This summer is the ninth year of our White Shark Project. Through this work we have been able to display five juvenile great whites in our Outer Bay exhibit and have tagged and tracked these sharks, and nearly 40 others in the field, to learn more about the movements of these young animals along the coast.
This year, with the Outer Bay exhibit about to undergo a transformation, we won’t try to bring a shark to Monterey. But the field work continues.
From our previous research results we’ve seen that some young white sharks tagged in the southern California region move to, or return to, warmer winter waters off Baja California. We’d like to know if they return to California and regularly make this south-north migration, but the size of the young sharks limits the tag we can use, and thus how much information we can gather.
That’s why this summer, in addition to tagging animals accidentally caught in commercial fisheries, we’re using a different technology to try and establish if sharks seen and caught on both sides of the border are in fact part of the same population -– an important issue when it comes to management and protection of the species.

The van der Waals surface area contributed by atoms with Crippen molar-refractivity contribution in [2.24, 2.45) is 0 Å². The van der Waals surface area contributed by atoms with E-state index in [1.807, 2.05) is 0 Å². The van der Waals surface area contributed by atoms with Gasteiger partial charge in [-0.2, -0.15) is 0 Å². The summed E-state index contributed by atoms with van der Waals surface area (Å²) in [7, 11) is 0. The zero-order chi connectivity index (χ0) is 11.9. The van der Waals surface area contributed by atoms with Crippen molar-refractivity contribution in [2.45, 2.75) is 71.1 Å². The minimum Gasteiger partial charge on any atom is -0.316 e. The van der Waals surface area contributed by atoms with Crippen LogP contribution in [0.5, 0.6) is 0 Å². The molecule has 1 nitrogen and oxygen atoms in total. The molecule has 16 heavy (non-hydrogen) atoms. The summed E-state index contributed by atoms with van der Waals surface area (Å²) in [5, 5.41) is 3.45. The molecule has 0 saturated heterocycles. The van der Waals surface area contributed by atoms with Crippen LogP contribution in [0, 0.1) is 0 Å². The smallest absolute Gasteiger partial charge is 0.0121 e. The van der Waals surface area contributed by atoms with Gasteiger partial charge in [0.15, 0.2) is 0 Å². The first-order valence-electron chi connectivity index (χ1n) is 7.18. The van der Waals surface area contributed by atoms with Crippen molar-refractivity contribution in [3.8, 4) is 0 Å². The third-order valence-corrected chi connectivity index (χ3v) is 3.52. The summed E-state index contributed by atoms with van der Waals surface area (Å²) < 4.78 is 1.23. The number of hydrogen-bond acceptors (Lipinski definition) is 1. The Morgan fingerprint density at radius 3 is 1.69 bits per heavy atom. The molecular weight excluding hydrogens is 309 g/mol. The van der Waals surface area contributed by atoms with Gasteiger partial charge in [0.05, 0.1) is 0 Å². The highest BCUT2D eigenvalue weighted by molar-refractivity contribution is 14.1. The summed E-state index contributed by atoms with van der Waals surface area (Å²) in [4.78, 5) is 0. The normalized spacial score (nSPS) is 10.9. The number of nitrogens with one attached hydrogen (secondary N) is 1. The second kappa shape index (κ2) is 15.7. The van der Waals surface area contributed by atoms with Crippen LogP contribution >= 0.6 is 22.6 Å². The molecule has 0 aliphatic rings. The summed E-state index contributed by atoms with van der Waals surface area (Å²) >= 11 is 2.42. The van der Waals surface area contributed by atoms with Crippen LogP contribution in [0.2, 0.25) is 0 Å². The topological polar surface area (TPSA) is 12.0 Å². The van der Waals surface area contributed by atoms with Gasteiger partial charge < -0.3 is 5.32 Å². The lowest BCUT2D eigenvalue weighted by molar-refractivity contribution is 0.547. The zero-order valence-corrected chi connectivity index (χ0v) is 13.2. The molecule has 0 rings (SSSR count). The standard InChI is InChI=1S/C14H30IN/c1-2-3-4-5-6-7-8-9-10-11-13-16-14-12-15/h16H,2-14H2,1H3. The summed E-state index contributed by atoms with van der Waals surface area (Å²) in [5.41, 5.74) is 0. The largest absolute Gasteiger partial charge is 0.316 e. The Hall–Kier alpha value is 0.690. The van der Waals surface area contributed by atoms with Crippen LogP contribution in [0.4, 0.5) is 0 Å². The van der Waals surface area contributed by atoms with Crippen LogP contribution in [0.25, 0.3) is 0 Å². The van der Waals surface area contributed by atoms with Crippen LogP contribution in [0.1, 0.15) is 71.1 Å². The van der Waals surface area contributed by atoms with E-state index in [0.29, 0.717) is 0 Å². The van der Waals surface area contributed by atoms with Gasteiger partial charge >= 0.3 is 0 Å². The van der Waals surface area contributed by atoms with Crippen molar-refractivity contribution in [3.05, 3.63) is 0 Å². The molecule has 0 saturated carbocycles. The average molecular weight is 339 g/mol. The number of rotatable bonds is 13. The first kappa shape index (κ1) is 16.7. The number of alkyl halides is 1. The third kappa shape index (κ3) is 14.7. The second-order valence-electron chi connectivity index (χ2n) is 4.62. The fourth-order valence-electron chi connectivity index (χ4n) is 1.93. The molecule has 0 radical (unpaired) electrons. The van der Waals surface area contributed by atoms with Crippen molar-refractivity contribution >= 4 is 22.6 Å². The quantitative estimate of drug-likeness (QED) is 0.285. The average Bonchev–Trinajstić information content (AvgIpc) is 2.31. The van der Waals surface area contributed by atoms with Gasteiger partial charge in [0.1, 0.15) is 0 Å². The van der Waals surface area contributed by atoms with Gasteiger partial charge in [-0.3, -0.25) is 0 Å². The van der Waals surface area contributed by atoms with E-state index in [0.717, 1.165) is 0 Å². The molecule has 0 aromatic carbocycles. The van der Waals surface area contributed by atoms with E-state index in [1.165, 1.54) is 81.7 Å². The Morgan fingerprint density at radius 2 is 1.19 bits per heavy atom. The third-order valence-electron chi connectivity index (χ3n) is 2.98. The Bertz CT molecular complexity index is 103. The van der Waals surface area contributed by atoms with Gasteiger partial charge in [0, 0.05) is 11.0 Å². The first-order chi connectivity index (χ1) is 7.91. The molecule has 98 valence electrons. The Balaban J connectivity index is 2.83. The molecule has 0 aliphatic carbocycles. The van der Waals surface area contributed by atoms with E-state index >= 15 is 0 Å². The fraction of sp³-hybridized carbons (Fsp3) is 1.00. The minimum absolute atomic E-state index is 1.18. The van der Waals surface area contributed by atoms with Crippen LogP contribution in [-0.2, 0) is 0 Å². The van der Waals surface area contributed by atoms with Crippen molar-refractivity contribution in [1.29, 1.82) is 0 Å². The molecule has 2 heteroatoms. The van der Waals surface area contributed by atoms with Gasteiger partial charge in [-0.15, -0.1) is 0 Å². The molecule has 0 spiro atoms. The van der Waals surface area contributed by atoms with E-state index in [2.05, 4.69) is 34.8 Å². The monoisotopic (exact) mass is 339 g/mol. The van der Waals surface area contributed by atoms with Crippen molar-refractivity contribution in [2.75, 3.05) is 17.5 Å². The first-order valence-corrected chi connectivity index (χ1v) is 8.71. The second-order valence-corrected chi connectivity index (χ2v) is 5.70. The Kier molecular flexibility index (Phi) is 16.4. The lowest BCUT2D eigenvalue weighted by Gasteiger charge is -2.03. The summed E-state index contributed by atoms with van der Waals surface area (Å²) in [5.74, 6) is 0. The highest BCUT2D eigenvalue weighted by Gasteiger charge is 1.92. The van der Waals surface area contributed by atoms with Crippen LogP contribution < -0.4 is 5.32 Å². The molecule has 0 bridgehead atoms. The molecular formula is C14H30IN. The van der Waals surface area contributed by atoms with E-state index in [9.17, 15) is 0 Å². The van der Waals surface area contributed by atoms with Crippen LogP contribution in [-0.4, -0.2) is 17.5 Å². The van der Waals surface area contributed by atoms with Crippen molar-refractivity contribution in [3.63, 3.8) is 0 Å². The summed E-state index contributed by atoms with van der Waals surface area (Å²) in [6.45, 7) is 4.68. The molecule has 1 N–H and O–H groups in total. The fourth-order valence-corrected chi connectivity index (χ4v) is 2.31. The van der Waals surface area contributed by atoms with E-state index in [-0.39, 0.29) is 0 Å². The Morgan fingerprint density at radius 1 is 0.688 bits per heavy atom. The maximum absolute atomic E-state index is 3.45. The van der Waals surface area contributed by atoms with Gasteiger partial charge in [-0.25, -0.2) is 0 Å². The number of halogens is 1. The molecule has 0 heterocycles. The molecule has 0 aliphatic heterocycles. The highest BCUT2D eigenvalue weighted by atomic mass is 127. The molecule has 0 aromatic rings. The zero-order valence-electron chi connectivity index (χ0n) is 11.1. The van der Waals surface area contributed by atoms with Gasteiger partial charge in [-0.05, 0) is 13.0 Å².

We’ll employ special acoustic tags, a technology already used in tracking salmon as well as other sharks. It involves fitting young white sharks with a transmitter that has its own electronic signature, one that will be recognized (and recorded) by a receiving station whenever a tagged shark passes by. We’ll be tagging six animals this summer this way and collecting data from all animals tagged in the field.
With recent DNA confirmation that California’s great white sharks are genetically distinct from other populations around the world, it’s important to gather as much information as possible to help us protect this top predator, an animal that plays a vital role in maintaining a healthy ocean.